On 28 May 2021, the United States (US) Treasury released its FY 2022 explanation of the Biden Administration's revenue proposals (the Green Book), offering new details on the various proposals included in the President's "Made in America" tax plan.
The Made in America tax plan was first released in March (see EY Global Tax Alert, Report on recent US international tax developments – 2 April 2021) and followed by a Treasury report detailing the Administration's corporate tax proposals, including increasing the corporate tax rate from 21% to 28% and significant changes to international tax provisions (see EY Global Tax Alert, US Treasury releases President’s plan to overhaul corporate tax system, dated 7 April 2021). The significant international tax proposals include:
Increased tax rates and other changes to the regime for global intangible low-taxed income (GILTI)
Country-by-country limitations on foreign tax credits
Repeal of the deduction for foreign-derived intangible income (FDII)
Replacement of the base erosion and anti-abuse tax (BEAT) with a newly proposed "SHIELD" (Stopping Harmful Inversions and Ending Low-tax Developments)
Expanded rules targeting inversions
A new minimum tax on book income
Limits on interest deductions for disproportionate borrowing in the US
Treatment of dispositions of "specified hybrid entities" as stock sales for certain purposes
Most of the proposals would be effective for tax years beginning after 31 December 2021, though several are proposed to be effective for transactions completed after the date of enactment. The proposal to repeal BEAT and introduce SHIELD would be effective for tax years beginning after 31 December 2022.
In this Alert, EY shares its first impressions of the Green Book proposal.
The Made in America tax plan would increase the tax rate on GILTI from 10.5% to 21% by reducing the Internal Revenue Code1 Section 250 deduction to 25% from 50%. Furthermore, the plan would eliminate the exemption from GILTI of a net deemed tangible income return (qualified business asset investment), currently equal to 10% of a US shareholder's share of controlled foreign corporation (CFC) adjusted basis in qualified business asset investments.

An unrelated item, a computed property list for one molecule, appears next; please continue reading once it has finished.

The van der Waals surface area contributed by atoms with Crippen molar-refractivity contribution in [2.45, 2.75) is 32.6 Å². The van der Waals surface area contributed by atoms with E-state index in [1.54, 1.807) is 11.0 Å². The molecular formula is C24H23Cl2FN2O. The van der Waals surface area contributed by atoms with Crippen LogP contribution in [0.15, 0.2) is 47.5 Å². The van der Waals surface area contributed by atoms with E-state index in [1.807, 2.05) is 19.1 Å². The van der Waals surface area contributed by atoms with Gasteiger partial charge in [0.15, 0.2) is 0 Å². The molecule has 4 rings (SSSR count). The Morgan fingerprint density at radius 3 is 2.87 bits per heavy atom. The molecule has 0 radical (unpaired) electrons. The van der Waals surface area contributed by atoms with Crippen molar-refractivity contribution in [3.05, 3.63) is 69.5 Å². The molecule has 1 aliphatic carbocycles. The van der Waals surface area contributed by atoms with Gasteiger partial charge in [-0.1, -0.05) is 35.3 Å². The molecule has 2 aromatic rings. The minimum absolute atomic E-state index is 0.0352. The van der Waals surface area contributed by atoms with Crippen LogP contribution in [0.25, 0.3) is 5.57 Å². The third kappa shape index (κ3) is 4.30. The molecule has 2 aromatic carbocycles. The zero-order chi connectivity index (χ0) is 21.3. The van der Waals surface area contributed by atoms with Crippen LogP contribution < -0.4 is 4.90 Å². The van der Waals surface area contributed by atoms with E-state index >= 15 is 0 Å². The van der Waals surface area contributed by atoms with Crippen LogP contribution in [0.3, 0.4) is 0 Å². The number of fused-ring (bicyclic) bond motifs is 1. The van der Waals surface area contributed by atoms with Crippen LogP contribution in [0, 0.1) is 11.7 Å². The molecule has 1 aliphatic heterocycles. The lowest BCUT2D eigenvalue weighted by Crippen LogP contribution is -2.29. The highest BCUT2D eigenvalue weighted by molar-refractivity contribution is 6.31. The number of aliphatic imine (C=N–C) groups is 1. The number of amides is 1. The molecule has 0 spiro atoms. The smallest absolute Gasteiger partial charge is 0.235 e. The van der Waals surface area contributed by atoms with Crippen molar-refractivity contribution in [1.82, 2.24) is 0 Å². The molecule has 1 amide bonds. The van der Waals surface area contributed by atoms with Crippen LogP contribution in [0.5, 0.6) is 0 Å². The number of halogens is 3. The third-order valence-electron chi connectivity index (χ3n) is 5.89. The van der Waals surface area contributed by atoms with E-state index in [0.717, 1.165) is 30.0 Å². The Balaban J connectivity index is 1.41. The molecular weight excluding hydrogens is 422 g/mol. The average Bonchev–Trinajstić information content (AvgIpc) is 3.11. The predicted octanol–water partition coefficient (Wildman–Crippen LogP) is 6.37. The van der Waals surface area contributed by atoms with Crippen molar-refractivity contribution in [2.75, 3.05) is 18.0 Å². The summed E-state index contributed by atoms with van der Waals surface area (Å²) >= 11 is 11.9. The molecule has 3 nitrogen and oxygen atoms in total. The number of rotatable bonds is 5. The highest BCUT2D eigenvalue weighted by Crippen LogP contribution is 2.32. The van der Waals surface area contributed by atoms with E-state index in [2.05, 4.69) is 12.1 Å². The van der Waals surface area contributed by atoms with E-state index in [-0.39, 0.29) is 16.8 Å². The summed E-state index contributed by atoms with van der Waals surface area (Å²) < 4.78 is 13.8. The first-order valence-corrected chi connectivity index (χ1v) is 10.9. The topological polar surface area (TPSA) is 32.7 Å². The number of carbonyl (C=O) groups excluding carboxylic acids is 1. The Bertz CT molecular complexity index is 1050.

The Green Book would repeal the high tax exception for both GILTI and subpart F. It would also repeal Section 904(b)(4) (which affects the treatment of deductions allocated to income exempted under Section 245A for purposes of the foreign tax credit (FTC) limitation). Instead, it would expand Section 265 to disallow deductions allocable to foreign gross income that is exempt from tax (such as income eligible for a dividends-received deduction under Section 245A) or foreign gross income subject to a lower rate through a deduction (such as a Section 250 deduction on GILTI).
Country-by-country FTC limitation
The Green Book would determine a US shareholder's GILTI inclusion and FTC limitation on a country-by-country basis, thus preventing excess FTCs from high-tax jurisdictions from being credited against GILTI inclusions from low-tax jurisdictions. The Green Book would also expand the country-by-country limitation to branch income.
For a foreign parented controlled group, the Green Book would allow US shareholders to take into account taxes paid by a foreign parent under an income inclusion rule that is consistent with an Organisation for Economic Co-operation and Development (OECD)/Inclusive Framework Pillar Two agreement if a consensus is reached at the OECD. It is unclear whether the foreign parent's taxes would be taken into account as deemed paid credits, or whether the income subject to foreign-parent taxation would be excluded from tested income.
FDII and Jobs incentives
The Green Book would repeal the FDII deduction and replace it with tax-based incentives for research and development (R&D) in the US. No details are provided on how domestic R&D would be incentivized under the Green Book proposal, though the budget scoring indicates new incentives would match the revenue raised by eliminating FDII.
In lieu of FDII, the Green Book proposes to create a new 10% general business credit for eligible expenses incurred in connection with onshoring to the US a trade or business that is currently conducted outside the US. Conversely, the Green Book would disallow deductions for expenses paid or incurred at the US or CFC level in connection with offshoring a US trade or business if the offshoring would result in a loss of US jobs.
Replacement of BEAT with SHIELD
The Made in America tax plan would repeal the BEAT and replace it with SHIELD. SHIELD would deny deductions "by reference to all gross payments that are made (or deemed made)" to related entities whose income is subject to a low effective rate of tax (ETR). The threshold rate of tax for disallowance would be the GILTI rate of 21% until the adoption of a multilateral agreement on global minimum tax rates under the OECD's BEPS initiative. According to press reports, Treasury proposed on 20 May that the global minimum tax rate should be at least 15% and that discussions should continue to push that rate higher. The Green Book provides these additional details on SHIELD: